Router Suggestions

Discussion in '3CX Phone System - General' started by isitus, Apr 30, 2008.

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  1. isitus

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    I'm currently using m0n0wall, which has worked great with another Ipbx solution. Unfortunately the NATing on the monowall is changing the ports on the public IP, and I have not found a convenient way to fix this.
    I'm looking for suggestions for a new inexpensive router that works great with the 3CX ipbx.
     
  2. Nick Galea

    Nick Galea Site Admin

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    Pretty much any linksys we have found to work well....
     
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  3. RobLloyd

    RobLloyd Member

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    Linksys and NetGear are both in your inexpensive category. I've had better luck with Netgear being more reliable but both work just fine.

    Depending on where you are located and what your ISP provides, those can be good too. I have SMC with my cable and Netopia for DSL. Never had issues with those either.
     
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  4. demonofsteel

    demonofsteel New Member

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    I have tested a few routers with 3CX, here's how I liked each of them.

    Linksys WRT54G:
    Worked perfectly with 3CX, but I don't like the web interface and I didn't found any static DHCP Server options on it, that bugged me for routing the ports to the 3CX Server. I got around by using another static DHCP Server.

    D-Link DI524 & D-Link DI624:
    I like the Web Interface a lot, there's static DHCP Server with a nice routing table, but it doesn't work that well with 3CX. By default, the router is in symetric NAT mode, wich will give problems with VoIP calls.

    GNet IP104: (GNet is now Gentek)
    This is by far the router I liked the most even if it's the only one wich is not wireless. 3CX works perfectly with this router and it's so easy to set-up.

    I would suggest you to get a Linksys tough, there's so many models out there that you will find one to suit your needs for sure.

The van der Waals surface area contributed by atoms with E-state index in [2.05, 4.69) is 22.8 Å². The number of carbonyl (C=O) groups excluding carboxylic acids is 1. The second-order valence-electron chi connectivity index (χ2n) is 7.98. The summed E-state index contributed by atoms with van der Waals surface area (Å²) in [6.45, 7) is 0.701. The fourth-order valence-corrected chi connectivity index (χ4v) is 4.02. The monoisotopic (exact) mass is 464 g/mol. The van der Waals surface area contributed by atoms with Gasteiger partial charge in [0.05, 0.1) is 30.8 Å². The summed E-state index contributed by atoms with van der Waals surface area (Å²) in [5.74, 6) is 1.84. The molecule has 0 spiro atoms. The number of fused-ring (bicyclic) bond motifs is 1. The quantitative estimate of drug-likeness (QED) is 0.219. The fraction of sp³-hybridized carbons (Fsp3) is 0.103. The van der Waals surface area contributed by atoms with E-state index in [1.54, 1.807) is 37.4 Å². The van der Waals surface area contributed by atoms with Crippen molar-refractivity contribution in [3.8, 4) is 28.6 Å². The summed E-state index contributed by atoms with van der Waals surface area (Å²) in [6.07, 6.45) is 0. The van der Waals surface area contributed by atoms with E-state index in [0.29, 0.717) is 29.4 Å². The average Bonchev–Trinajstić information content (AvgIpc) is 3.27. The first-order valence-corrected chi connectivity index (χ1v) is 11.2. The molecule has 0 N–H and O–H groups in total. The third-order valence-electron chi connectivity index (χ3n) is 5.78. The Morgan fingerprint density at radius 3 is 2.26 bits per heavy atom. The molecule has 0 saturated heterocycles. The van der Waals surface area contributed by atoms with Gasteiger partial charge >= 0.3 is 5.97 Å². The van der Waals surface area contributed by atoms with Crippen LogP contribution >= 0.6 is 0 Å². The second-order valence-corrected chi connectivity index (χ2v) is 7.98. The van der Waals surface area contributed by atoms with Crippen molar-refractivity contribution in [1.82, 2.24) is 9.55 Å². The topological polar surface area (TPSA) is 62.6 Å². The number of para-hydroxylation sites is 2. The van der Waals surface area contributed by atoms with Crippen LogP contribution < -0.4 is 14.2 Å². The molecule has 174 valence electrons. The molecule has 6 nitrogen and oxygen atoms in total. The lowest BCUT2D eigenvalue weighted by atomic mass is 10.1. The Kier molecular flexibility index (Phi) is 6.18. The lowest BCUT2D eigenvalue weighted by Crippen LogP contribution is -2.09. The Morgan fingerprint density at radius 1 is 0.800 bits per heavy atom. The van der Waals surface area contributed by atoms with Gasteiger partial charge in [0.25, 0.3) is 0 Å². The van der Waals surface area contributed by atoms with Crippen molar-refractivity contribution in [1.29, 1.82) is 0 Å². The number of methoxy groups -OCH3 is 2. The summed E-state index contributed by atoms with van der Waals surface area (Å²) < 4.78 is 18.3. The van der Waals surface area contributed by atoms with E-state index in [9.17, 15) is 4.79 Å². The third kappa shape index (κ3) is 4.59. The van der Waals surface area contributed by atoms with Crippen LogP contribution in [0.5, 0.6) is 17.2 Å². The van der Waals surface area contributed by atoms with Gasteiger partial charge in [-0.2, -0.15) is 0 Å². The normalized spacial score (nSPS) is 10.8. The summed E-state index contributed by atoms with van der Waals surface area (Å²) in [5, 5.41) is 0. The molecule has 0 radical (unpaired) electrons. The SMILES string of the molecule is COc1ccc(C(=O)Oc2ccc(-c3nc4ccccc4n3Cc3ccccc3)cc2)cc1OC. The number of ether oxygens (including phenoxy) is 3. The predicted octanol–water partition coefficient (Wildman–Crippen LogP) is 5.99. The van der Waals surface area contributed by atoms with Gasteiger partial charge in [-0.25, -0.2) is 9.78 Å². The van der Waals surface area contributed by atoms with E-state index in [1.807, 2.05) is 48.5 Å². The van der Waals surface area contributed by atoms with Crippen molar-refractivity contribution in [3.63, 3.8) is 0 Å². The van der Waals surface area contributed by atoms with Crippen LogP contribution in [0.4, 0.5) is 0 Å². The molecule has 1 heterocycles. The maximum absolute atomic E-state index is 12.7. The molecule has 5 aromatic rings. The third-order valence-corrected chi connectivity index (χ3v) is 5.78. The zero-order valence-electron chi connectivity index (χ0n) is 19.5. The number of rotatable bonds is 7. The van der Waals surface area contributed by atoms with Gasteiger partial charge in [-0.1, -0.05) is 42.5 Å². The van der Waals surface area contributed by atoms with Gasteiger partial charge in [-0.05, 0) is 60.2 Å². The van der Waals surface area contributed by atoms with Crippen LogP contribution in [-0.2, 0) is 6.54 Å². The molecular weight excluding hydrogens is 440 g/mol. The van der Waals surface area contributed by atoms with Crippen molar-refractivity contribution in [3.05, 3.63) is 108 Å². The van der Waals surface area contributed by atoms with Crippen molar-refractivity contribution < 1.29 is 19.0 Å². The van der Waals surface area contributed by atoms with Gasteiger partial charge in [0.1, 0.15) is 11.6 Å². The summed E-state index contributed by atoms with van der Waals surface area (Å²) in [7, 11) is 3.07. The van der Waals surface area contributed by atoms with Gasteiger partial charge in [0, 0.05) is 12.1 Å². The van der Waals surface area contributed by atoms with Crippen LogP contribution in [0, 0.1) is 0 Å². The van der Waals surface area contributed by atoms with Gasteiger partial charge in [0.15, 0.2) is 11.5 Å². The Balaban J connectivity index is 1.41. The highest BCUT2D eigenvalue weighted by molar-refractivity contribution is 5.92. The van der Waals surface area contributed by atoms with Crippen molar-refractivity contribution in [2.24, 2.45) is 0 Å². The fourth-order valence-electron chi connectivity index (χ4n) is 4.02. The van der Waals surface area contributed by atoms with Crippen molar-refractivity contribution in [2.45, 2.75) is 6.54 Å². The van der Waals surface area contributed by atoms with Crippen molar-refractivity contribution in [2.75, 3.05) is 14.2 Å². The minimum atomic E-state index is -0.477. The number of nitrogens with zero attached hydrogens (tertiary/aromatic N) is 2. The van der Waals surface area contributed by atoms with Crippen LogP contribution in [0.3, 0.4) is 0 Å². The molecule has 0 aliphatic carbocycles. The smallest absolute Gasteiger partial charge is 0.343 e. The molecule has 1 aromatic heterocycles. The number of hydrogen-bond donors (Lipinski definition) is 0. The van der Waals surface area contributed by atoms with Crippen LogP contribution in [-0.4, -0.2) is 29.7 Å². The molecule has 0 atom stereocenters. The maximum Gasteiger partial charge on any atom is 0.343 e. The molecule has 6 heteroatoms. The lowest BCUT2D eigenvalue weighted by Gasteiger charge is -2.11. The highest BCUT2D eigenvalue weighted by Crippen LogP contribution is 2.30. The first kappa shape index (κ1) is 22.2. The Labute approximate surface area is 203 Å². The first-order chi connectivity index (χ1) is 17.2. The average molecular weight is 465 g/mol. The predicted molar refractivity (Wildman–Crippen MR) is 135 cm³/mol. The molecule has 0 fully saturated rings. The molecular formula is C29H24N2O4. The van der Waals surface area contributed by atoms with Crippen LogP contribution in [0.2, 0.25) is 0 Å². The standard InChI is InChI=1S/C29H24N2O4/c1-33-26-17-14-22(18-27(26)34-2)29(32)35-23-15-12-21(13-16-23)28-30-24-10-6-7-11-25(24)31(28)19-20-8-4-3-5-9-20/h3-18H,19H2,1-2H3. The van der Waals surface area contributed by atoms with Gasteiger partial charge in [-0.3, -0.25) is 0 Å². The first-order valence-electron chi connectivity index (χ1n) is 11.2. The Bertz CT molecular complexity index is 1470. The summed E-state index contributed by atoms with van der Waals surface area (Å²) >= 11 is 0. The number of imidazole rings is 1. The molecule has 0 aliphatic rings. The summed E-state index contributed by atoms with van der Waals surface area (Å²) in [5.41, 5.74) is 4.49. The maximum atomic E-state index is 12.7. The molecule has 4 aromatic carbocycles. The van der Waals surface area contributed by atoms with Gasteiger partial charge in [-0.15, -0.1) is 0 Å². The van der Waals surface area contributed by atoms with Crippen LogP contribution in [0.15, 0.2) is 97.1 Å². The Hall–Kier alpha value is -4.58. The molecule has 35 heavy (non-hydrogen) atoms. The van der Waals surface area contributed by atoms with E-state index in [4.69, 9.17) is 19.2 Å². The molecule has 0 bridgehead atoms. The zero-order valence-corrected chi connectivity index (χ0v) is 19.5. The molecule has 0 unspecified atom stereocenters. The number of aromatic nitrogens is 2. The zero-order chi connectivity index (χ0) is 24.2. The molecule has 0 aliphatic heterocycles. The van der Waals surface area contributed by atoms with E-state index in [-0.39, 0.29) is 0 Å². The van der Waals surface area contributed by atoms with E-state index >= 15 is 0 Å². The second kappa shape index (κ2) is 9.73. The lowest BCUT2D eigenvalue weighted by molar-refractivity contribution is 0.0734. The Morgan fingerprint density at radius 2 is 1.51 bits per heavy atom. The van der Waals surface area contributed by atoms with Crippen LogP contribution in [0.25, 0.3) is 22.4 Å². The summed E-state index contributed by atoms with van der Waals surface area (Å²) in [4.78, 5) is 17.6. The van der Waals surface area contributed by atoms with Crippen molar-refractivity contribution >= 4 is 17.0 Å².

5. arpa

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    Have you even hear about DD-WRT. If you are lucky and you own a suitable version of WRT , with dd-wrt you will do much MORE things ...
     
  6. demonofsteel

    demonofsteel New Member

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    I've never heard of it before, but I've just done my searches on it and I think it's amazing. I will probably try it out soon, I'll just have to take the WRT54G (mine is compatible according to http://www.dd-wrt.com/wiki/index.php/Supported_Devices) out of storage room. I think that makes the choice for a Linksys much more easy to do. Thanks a lot for the info!
     
  7. Nick Galea

    Nick Galea Site Admin

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    I can confirm that the Linksys WRTG is a great device and works well with 3CX. In fact i believe that LInksys engineers have paid special attention to VOIp and SIP, and that it will work with any IP PBX.
     
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  8. RobLloyd

    RobLloyd Member

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    I know Sonicwall works. No problems there. This particular person wanted something inexpensive. Any router will work if you have port forwarding features. The real question is how reliable is the router. Can it handle large amounts of traffic without chocking. Linksys not really, SonicWall no problem.


     
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  9. coelhopsi

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    I have a D-Link DSL-500B acting as my router. This router works fine, allowing me to do calls to extensions outside my LAN and from extensions outside my LAN to inside. I'm still on the testing phase of 3CX, so I have not tested it with VoIP providers, but I think everything should be ok. The configuration of the D-Link router was pretty simple and only took me some 2 or 3 minutes.

    In some days I'll test the 3CX system on a server behind an IBM Proventia MX1004, which is a SMB firewall/router and will let you know the results. However, I don't think there should be any surprises provided that you open/forward all the necessary ports.
     
  10. bcampbell74

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    How about Cisco 850/870 series? I am using an 871 with advanced IP IOS for QoS. Solid dependale if a little dearer than the Netgear/Dlink/Linksys suggested. Draytek also do a fine range of routers and about 95% of my Cisco features (and some that it doesn't) at less than 1/2 the money!
     
  11. isitus

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    Thanks for all the suggestions. I purchased a Linksys WRT54GS ($29.99 at Staples.) It has cleared up all of my SIP trunk issues. Currently I have 9 working 3cx extensions, and about 20 other devices connected to this router without any issues. I was originally concerned with these devices being consumer grade, but it has been up for a week now without any problems. Thanks again.
     
  12. otaku-oni

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    I am a bit late here :( I was going to warn against lower end Linksys routers because they do not cope well with heavy traffic (at least the earlier models).